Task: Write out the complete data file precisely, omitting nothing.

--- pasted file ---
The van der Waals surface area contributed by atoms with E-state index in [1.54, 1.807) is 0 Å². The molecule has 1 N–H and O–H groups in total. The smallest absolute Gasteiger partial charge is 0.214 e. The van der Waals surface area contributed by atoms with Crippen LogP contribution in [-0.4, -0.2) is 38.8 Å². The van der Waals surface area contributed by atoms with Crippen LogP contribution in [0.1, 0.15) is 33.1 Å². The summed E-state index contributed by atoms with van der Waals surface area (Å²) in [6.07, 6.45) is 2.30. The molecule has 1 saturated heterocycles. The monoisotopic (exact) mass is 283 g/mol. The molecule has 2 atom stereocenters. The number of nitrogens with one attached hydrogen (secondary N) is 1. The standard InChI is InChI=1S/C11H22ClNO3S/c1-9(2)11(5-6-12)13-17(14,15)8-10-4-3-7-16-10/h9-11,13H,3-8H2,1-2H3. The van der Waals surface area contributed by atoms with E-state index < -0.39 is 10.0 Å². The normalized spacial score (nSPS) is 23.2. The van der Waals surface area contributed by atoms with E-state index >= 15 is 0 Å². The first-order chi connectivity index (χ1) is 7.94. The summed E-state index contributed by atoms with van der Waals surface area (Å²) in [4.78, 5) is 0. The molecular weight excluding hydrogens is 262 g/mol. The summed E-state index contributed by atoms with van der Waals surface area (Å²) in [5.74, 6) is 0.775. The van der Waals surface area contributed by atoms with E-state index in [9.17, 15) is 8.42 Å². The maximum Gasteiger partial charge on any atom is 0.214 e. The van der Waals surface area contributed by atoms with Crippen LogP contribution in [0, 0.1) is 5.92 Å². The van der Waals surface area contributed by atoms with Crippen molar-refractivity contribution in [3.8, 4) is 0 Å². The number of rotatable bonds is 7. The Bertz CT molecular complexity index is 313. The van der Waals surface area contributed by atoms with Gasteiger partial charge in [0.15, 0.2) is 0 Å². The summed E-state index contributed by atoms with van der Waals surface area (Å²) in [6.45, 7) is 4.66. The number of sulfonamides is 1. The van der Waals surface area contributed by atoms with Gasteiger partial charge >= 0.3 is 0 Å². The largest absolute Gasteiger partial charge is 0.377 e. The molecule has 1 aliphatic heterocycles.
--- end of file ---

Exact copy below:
The van der Waals surface area contributed by atoms with E-state index in [1.54, 1.807) is 0 Å². The molecule has 1 N–H and O–H groups in total. The smallest absolute Gasteiger partial charge is 0.214 e. The van der Waals surface area contributed by atoms with Crippen LogP contribution in [-0.4, -0.2) is 38.8 Å². The van der Waals surface area contributed by atoms with Crippen LogP contribution in [0.1, 0.15) is 33.1 Å². The summed E-state index contributed by atoms with van der Waals surface area (Å²) in [6.07, 6.45) is 2.30. The molecule has 1 saturated heterocycles. The monoisotopic (exact) mass is 283 g/mol. The molecule has 2 atom stereocenters. The number of nitrogens with one attached hydrogen (secondary N) is 1. The standard InChI is InChI=1S/C11H22ClNO3S/c1-9(2)11(5-6-12)13-17(14,15)8-10-4-3-7-16-10/h9-11,13H,3-8H2,1-2H3. The van der Waals surface area contributed by atoms with E-state index < -0.39 is 10.0 Å². The normalized spacial score (nSPS) is 23.2. The van der Waals surface area contributed by atoms with E-state index >= 15 is 0 Å². The first-order chi connectivity index (χ1) is 7.94. The summed E-state index contributed by atoms with van der Waals surface area (Å²) in [4.78, 5) is 0. The molecular weight excluding hydrogens is 262 g/mol. The summed E-state index contributed by atoms with van der Waals surface area (Å²) in [5.74, 6) is 0.775. The van der Waals surface area contributed by atoms with E-state index in [9.17, 15) is 8.42 Å². The maximum Gasteiger partial charge on any atom is 0.214 e. The van der Waals surface area contributed by atoms with Crippen LogP contribution in [0, 0.1) is 5.92 Å². The van der Waals surface area contributed by atoms with Crippen molar-refractivity contribution in [3.8, 4) is 0 Å². The number of rotatable bonds is 7. The Bertz CT molecular complexity index is 313. The van der Waals surface area contributed by atoms with Gasteiger partial charge in [0.15, 0.2) is 0 Å². The summed E-state index contributed by atoms with van der Waals surface area (Å²) in [6.45, 7) is 4.66. The number of sulfonamides is 1. The van der Waals surface area contributed by atoms with Gasteiger partial charge >= 0.3 is 0 Å². The largest absolute Gasteiger partial charge is 0.377 e. The molecule has 1 aliphatic heterocycles.